Diabetes Transition Team
Evidence suggests that young people living with type 1 diabetes often struggle with the management of their illness. Not only are they faced with the usual trials and tribulations of being young, but have a long-term serious health condition to contend with too. Our diabetes work was founded in response to this problem, as part of our Well Centre model, and our diabetes youth worker promotes health management in partnership with King’s Health Partners at Guys and St Thomas’ and King’s College Hospital.
The Redthread Youth Panel is a group of 15-20-year-olds who provide a youth-focused perspective on Redthread’s approach, and help develop our services, all whilst gaining training in health promotion and professional skills. We believe in the potential of young people to make changes for the better; in their lives and in their society. By empowering the Youth Panel with charity-wide decisions we hope to help them build a society that is healthier, happier, and more equal.
Over the last four years, the Well Centre in Streatham has seen over twelve hundred individual young people access its services. This popularity and success has made us more confident than ever that the unique Well Centre model can be replicated effectively across London. Watch this space!
London Gang Exit
Redthread is delighted to be a delivery partner, alongside Safer London and Only Connect, of London Gang Exit – launched February 2016. This new service means that for the first time ever, anyone aged 16-24, regardless of what London borough they live in, can get support to exit. The service is designed to complement and enhance existing local services across London, and fill in the gaps in provision.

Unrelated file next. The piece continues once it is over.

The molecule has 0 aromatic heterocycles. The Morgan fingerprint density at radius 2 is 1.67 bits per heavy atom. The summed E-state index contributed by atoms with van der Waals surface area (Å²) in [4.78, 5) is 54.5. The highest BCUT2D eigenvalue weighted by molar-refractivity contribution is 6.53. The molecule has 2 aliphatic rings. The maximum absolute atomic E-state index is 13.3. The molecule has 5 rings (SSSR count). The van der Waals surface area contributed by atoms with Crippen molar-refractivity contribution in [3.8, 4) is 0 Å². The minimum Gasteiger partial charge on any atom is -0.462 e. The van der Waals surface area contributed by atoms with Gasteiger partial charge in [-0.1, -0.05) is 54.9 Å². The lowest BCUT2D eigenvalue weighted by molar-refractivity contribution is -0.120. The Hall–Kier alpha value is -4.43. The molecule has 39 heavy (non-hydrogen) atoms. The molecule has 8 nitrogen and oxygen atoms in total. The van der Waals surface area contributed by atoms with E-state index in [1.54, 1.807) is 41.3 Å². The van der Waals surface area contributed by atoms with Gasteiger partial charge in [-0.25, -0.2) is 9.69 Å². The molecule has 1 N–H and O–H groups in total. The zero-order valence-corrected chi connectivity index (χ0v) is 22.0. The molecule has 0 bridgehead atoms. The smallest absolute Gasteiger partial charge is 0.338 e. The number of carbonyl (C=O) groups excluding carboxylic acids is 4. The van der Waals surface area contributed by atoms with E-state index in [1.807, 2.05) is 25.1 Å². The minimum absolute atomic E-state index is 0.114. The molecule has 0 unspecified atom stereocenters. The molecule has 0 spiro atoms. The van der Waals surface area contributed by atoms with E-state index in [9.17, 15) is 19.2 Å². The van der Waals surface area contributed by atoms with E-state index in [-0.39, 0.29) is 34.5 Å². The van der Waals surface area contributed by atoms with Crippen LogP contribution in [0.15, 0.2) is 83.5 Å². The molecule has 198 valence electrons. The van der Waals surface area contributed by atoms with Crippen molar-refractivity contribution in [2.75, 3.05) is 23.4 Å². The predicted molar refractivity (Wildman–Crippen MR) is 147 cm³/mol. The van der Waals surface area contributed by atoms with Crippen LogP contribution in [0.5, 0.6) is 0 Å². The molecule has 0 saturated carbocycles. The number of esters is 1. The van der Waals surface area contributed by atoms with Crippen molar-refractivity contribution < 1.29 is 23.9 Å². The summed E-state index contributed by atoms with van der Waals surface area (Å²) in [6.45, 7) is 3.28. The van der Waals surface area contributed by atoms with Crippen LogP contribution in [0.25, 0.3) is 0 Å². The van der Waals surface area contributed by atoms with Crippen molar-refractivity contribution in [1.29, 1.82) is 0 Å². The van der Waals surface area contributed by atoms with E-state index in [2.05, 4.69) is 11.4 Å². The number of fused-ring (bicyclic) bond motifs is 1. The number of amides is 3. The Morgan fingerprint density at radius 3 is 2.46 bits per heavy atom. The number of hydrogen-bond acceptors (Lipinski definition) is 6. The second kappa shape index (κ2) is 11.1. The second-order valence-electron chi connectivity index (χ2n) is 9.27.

London Gang Exit is the first pan-London service for anyone aged 16-24, regardless of their gender. This includes those who are at risk from gangs and those who pose a risk of harm to others. This approach is unique as it recognises the complexities of gang involvement and the blurring of lines between offender and victim.
All work delivered through the London Gang Exit service is tailored to the specific needs of the young person. This could include mental health support, employment support, and specialised support for young women, for example counselling following sexual exploitation.
Young people are allocated a trained caseworker to provide intensive holistic support, advocate on their behalf and build an effective and consistent relationship with them over an extended period of time.
What does LGE support look like?
London Gang Exit empowers young people to move away from gang lifestyles by providing support to exit, develop new skills and providing the opportunity for social reintegration into the community through receiving support, guidance and practical help.
The service offers holistic support over a six month intervention period. This support is offered via confidential one to one sessions in a location that is safe and comfortable for the service user. Depending on the service user’s level of need, the intensity of one to one support will be provided by a support worker or volunteer mentor.
Who’s behind London Gang Exit?
How to make a referral
To be eligible for referral, the young person (male or female) is required:
– To be aged between 16-24 and be affiliated with or involved in gangs.
– To be at significant risk of harm from gang activity, (such as through child sexual exploitation), or a risk to themselves, or posing a risk of harm to others.
– To show some motivation to end their gang involvement and a willingness to cooperate with the London Gang Exit service.
The young person will not be eligible:
– If they are not yet motivated to end their gang involvement.
– If they are already receiving extensive support from the borough that they are residing in, or from other statutory organisations, or if the services they require are already available locally to them.
– If they fall outside the eligible age range.
All enquiries about this service and full referrals need to be sent to the London Gangs Service Referral Unit.
Phone: 07850 282499
Email address: LondonGangExitReferral@londoncrc.org.uk.